July 21, 2024
Finance

Top House financial services committee member Luetkemeyer to retire


Blaine Luetkemeyer
Rep. Blaine Luetkemeyer, R-Mo., announced Wednesday that he will be retiring from Congress after his current term. Luetkemeyer had been seen as a frontrunner to serve as top Republican on the House Financial Services Committee after committee chairman Patrick McHenry, R-N.C., announced his retirement last month.

Bloomberg News

 

WASHINGTON — Rep. Blaine Luetkemeyer, the longtime Republican from Missouri and senior member of the House Financial Services Committee, will not seek reelection in 2024, his office said. 

Luetkemeyer had established himself as one of the committee’s most influential voices. He currently chairs the panel’s subcommittee on national security, and before his time in Washington, worked as a state banking examiner and community banker. He was first elected in 2009, and will retire when his term ends in January 2025. 

“It has been an honor to serve the great people of the Third Congressional District and State of Missouri these past several years,” Luetkemeyer said in a statement. “However, after a lot of thoughtful discussion with my family, I have decided to not file for re-election and retire at the end of my term in December. Over the coming months, as I finish up my last term, I look forward to continuing to work with all my constituents on their myriad of issues as well as work on the many difficult and serious problems confronting our great country. There is still a lot to do.”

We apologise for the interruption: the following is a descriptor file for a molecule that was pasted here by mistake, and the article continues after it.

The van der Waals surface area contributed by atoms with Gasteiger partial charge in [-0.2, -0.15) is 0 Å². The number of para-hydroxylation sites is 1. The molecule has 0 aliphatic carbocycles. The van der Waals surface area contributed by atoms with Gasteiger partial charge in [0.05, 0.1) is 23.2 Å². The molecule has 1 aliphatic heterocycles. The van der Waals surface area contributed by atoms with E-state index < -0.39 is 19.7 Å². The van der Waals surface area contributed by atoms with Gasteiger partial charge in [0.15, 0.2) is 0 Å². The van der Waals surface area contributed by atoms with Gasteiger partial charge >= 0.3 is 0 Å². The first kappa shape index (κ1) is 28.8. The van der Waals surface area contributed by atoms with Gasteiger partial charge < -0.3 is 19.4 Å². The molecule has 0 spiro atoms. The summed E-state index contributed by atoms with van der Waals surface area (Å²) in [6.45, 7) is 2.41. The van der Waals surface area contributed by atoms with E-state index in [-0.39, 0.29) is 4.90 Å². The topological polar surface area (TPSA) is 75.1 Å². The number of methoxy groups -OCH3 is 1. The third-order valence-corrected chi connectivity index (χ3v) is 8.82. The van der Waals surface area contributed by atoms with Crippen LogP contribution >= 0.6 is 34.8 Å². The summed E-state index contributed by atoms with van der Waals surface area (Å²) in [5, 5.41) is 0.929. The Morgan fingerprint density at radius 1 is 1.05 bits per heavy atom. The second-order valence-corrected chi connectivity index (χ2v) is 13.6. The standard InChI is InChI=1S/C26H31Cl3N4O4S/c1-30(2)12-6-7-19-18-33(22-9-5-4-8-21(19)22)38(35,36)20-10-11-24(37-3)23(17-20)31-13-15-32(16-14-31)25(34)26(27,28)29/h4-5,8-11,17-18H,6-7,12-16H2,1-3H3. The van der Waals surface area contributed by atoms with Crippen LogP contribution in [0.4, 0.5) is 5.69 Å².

Luetkemeyer is the second senior Republican on the House Financial Services Committee to announce that he will not seek reelection in the upcoming races. 

The panel’s current chairman, Rep. Patrick McHenry of North Carolina, has also said he will retire from Congress at the end of the year, leaving open the top Republican spots on the committee. Before announcing his departure, Luetkemeyer was considered a frontrunner to take over for McHenry as the top Republican on the committee, and had previously expressed interest in the position

His departure leaves Reps. Andy Barr of Kentucky, French Hill of Arkansas and Bill Huizenga of Michigan as the most likely frontrunners to serve as the top Republican on the committee in the next Congress. Of those candidates, Hill is the most senior member and led the committee on an interim basis when McHenry was interim speaker last year. 

Luetkemeyer had staked out several signature banking issues in his time on the committee, but none more so than a crusade against the Financial Accounting Standards Board’s CECL, or “current expected credit loss” standard. Prior to Congress’ most recent recess, Luetkemeyer introduced a bill that would increase rulemaking guidelines for FASB and require it to report annually to Congress. 

Luetkemeyer was also one of the loudest voices criticizing “Operation Chokepoint,” and in hearings, has frequently complained that Biden administration banking officials have inserted politics into the industry. 

His departure is not likely to lose Republicans a seat. His district, representing central Missouri and some St. Louis suburbs, is considered safely Republican. 



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